How Much Does Cologuard Cost?


Written by:  Howmuchisit.org Staff
Last Updated:  August 13, 2018

Cologuard, available by prescription only, was developed by Exact Sciences, in collaboration with the Mayo Clinic, and is a noninvasive colon cancer screening test that you’re able to use in the comfort of your own home.

Identifying the altered DNA and/or blood in your stool, which are often identifiers of colon cancer or pre-cancer, the test is able to identify the DNA mutations which were acquired over time in the cells lining the colon.

How much does the Cologuard test kit cost?

The cost of the Cologuard test, as per the official website, as of 2017, was $649 without insurance.   This price is also confirmed by WebMD.

The company does mention that some or all of the test may be covered depending on your insurance plan, but they do recommend you contact your insurance company ahead of time to make sure the test is covered before you have the testing done, asking if they cover CPT code 81528 in particular.  In its FAQ, they do mention the test is covered by Medicare every three years for average-risk patients who are 50 to 85 years old, but for some Medicare patients, a prior authroization may be required and/or you may need symptoms in order to be approved.

Aside from the testing costs, you will still need to consider the doctor’s office visit fee since it is prescription based and the diagnostic colonoscopy if your results were positive.  This test is designed as a screening test only and should not be considered as an official diagnosis.

How the test works

After your doctor writes a prescription, the lab, once they receive the order, will send a collection kit to your address on file.  This test will not be performed inside of your doctor’s office, but rather, inside of your own home so you can collect a sample with ease in private.

No special preparing is required for the test, as per the FAQ, and you do not need to stop taking medications nor do you need to restrict your diet as there are no known issues at this time which may affect the results.  The company asks that you read the detailed instructions before collecting your sample.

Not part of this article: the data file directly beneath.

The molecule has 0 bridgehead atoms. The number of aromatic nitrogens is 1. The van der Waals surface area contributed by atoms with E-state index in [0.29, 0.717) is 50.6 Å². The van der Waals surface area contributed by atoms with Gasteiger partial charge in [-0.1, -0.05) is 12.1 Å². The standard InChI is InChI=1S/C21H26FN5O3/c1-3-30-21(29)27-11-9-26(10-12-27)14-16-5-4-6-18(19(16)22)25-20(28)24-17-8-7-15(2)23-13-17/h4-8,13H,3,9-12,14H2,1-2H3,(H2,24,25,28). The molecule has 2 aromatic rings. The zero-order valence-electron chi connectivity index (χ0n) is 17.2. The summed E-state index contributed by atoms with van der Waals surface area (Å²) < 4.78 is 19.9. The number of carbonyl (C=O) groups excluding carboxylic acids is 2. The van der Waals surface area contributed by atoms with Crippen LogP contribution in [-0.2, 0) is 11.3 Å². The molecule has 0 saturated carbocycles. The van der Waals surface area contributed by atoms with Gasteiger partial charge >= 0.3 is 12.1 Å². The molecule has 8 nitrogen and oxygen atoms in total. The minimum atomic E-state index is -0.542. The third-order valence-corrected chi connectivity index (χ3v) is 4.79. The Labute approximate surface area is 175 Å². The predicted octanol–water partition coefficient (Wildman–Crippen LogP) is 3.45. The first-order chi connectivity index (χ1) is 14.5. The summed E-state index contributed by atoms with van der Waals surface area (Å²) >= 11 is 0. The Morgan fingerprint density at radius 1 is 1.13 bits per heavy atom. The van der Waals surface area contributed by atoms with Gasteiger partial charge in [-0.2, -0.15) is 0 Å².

To collect the sample, the lab asks you collect a “typical” sample, meaning if you generally have a loose stool, then take it as is, but if you are experiencing stool that’s not normal, such as diarrhea and/or being sick, then the lab asks you wait.

Once you collect your sample, you will be asked to ship it back using the prepaid postage label in less than 24 hours after collecting the sample  As noted by the company, it’s important the sample is delivered to the lab within 72 hours of initially taking the sample, with the company recommending you mail it Monday through Thursday.

Within two weeks of receiving the sample, the lab will send the results directly to your healthcare provider, indicating either a positive or negative results.  Even if you do have a positive result, the company says it does not mean you necessarily have cancer; it only means the test detected DNA and/or hemoglobin biomarkers inside of the stool which are known to be indicators of colon cancer or pre-cancer.  Patients who do experience positive results will often be asked to take a diagnostic colonoscopy, and with these results, your healthcare provider will be able to create the appropriate treatment plan.

Tips to know

Naturally, the lining of the human colon will shed its cells every day, and if there is a presence of cancer or pre-cancer, then these abnormal cell swill shed itself into the colon, eventually excreted in the tool.

Cologuard was approved by the FDA on August 11, 2014, and is available in all states after going through extensive research, including a case study of more than 10,000 average risk study participants.

The test was approved for both men and women who are older than 50 years old and are considered at average risk for colon cancer.  The test is not recommended for everyone and not considered as a replacement for diagnostic or surveillance colonoscopy in high-risk individual, as per the FAQ page.

As per the American Cancer Society, the test is recommended every three years.

The company says both false positives and negatives do occur, but the test can detect nearly 92% of colon cancers.


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Average Reported Cost: $1884

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  1. Mark (17059,  Pennsylvania) paid $1884 and said:

    Total bill paid by insurance (Thank Goodness) was $1,884.00

    Was it worth it? Yes

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